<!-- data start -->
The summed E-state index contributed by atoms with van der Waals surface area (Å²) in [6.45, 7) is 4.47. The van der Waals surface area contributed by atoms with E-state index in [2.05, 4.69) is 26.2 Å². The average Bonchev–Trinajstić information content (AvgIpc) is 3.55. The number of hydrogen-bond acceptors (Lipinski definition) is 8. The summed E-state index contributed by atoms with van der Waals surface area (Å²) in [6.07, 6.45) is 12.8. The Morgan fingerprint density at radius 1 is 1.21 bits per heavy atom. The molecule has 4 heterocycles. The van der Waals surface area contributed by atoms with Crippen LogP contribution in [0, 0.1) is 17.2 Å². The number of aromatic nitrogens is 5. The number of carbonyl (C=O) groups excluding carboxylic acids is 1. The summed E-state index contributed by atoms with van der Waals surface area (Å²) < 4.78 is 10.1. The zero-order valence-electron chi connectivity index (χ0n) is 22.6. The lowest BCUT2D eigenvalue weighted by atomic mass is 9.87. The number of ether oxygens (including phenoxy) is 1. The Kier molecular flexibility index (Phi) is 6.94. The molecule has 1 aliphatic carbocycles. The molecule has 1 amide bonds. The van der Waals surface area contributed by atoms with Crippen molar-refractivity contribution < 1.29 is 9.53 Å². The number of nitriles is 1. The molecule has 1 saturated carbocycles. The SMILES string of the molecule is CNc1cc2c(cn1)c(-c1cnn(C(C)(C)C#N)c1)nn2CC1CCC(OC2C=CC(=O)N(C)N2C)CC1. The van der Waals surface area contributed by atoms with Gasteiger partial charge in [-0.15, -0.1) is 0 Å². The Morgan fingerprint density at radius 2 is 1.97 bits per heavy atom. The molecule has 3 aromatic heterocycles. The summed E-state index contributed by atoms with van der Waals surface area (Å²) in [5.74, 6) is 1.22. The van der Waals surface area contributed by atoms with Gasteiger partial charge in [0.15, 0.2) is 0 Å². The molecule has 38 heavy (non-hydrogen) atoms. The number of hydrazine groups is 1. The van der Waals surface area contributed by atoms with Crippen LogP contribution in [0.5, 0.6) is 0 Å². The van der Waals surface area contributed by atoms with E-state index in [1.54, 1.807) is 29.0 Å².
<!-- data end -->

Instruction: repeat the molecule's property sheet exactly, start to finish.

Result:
The summed E-state index contributed by atoms with van der Waals surface area (Å²) in [6.45, 7) is 4.47. The van der Waals surface area contributed by atoms with E-state index in [2.05, 4.69) is 26.2 Å². The average Bonchev–Trinajstić information content (AvgIpc) is 3.55. The number of hydrogen-bond acceptors (Lipinski definition) is 8. The summed E-state index contributed by atoms with van der Waals surface area (Å²) in [6.07, 6.45) is 12.8. The Morgan fingerprint density at radius 1 is 1.21 bits per heavy atom. The molecule has 4 heterocycles. The van der Waals surface area contributed by atoms with Crippen LogP contribution in [0, 0.1) is 17.2 Å². The number of aromatic nitrogens is 5. The number of carbonyl (C=O) groups excluding carboxylic acids is 1. The summed E-state index contributed by atoms with van der Waals surface area (Å²) < 4.78 is 10.1. The zero-order valence-electron chi connectivity index (χ0n) is 22.6. The lowest BCUT2D eigenvalue weighted by atomic mass is 9.87. The number of ether oxygens (including phenoxy) is 1. The Kier molecular flexibility index (Phi) is 6.94. The molecule has 1 aliphatic carbocycles. The molecule has 1 amide bonds. The van der Waals surface area contributed by atoms with Crippen molar-refractivity contribution < 1.29 is 9.53 Å². The number of nitriles is 1. The molecule has 1 saturated carbocycles. The SMILES string of the molecule is CNc1cc2c(cn1)c(-c1cnn(C(C)(C)C#N)c1)nn2CC1CCC(OC2C=CC(=O)N(C)N2C)CC1. The van der Waals surface area contributed by atoms with Gasteiger partial charge in [-0.15, -0.1) is 0 Å². The Morgan fingerprint density at radius 2 is 1.97 bits per heavy atom. The molecule has 3 aromatic heterocycles. The summed E-state index contributed by atoms with van der Waals surface area (Å²) in [5.74, 6) is 1.22. The van der Waals surface area contributed by atoms with Gasteiger partial charge in [0.15, 0.2) is 0 Å². The molecule has 38 heavy (non-hydrogen) atoms. The number of hydrazine groups is 1. The van der Waals surface area contributed by atoms with Crippen LogP contribution in [0.5, 0.6) is 0 Å². The van der Waals surface area contributed by atoms with E-state index in [1.54, 1.807) is 29.0 Å².